Virtual Reality – Will it Become Mainstream?

Photo by Panasonic

Since its infancy, I have been personally amazed by the capabilities of virtual reality, but it seems to have never quite caught on. At CES, there was once again no shortage of virtual reality and augmented reality devices. One standout was Panasonic’s VR Headset—a new take on a headset. The typically-clunky headgear display was reimagined as wearable looking glasses. Panasonic was able to bring a 1.3 OLED screen to each eye, fitting into the sleek form factor.

Out of Toilet Paper?  A Robot Will Fetch You a Fresh Roll! 

Photo by Charmin

It is my twelfth year attending CES and while not much can surprise me at this point, I was completely amused seeing Charmin’s RollBot—a robot that delivers you a fresh roll of toilet paper. Though only a concept, it provides a good laugh and is a nod to the more ‘unique’ technologies that get significant buzz every year at CES.

Even if you aren’t tech savvy, CES once again made a big splash across all headlines this week! With over 4,500 companies and thousands of attendees going at full speed for the past few days, I expect a lot of techies are ready for a nap. And as expected, there’s even a smart pillow for that!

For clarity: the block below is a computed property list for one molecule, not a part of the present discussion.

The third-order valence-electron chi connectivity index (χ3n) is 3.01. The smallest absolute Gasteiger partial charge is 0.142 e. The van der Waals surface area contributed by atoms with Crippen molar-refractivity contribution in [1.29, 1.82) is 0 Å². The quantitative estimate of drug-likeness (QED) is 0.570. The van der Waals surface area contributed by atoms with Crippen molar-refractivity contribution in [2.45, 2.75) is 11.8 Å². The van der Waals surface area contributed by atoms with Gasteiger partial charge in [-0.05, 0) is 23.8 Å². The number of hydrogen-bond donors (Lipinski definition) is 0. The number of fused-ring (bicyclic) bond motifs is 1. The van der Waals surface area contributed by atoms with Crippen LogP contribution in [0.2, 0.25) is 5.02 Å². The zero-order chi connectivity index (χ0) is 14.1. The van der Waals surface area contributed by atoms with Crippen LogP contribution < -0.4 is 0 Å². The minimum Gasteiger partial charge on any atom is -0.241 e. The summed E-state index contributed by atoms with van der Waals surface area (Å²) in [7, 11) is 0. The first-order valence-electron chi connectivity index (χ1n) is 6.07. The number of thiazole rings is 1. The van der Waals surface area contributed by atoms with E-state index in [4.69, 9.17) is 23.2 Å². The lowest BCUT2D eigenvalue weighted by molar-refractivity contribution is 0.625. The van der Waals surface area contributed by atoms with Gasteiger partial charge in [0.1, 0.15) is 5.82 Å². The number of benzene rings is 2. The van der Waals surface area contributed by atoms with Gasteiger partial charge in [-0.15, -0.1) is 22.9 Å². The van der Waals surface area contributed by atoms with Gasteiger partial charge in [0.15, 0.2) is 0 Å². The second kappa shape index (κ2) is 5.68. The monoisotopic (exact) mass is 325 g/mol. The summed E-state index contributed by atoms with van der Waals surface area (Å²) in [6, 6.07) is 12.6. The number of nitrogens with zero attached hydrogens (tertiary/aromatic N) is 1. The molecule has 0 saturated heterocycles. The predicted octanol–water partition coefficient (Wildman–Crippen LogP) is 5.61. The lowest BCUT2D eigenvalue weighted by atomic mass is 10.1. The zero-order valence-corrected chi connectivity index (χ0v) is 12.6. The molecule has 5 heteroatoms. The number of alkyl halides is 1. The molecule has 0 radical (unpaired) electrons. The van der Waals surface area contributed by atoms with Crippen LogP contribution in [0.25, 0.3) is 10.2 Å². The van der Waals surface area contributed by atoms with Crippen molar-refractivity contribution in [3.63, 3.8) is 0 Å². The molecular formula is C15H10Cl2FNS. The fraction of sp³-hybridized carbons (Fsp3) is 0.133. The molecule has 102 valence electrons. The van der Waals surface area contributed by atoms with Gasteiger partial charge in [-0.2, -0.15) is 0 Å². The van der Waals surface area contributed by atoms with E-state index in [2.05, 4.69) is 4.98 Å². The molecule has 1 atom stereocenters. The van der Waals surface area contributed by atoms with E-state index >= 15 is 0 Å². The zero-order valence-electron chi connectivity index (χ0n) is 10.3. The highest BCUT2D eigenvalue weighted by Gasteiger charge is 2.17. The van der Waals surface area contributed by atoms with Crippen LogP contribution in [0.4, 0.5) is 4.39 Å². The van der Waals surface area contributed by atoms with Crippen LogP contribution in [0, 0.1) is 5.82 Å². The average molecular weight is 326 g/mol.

//Why you shouldn’t use the chicken or egg dilemma in your next argument about hydrogen cars

By guest author Christoph Reifenrath.

When Bertha Benz undertook the first long-distance automobile journey in 1888, there was not a single gas station in the world. Today, more than 1.2 billion combustion engine vehicles populate the roads with possibilities to refuel seemingly at every corner. Even if we are far away from a comprehensive worldwide charging network for electric vehicles, there are more than 6 million EVs running today. This is a plea for less “if and when,” and for more confidence in the power of developing markets, pioneer spirit and technological openness.

One of the most widely read German news websites, Spiegel Online, recently published an article on hydrogen cars titled “Five reasons why hydrogen cars are hardly in demand,” in which the perceived flop of the technology is discussed.

One of the main reasons outlined in the article says that the number of hydrogen filling stations is far from sufficient to guarantee a nationwide supply; a point that has often been used as an explanation for the slow spread of new technologies – most recently again and again in arguments about Electric Vehicles. In the case of hydrogen technology, however, the analogy to the chicken and egg dilemma is even less convincing.

How so? As Spiegel Online correctly points out, there are currently only 392 registered hydrogen vehicles in Germany, but 71 hydrogen filling stations. Assuming that the locations of the stations and registered cars are somehow evenly spread out, simple math shows that each filling station has to serve only six hydrogen vehicles as of today. To take this further and under the assumption of a sufficient delivery capacity of each individual hydrogen filling station: Even with an average fill-up duration of ten minutes, the current network of 71 filling stations could potentially fill up all 392 registered hydrogen vehicles in less than one hour.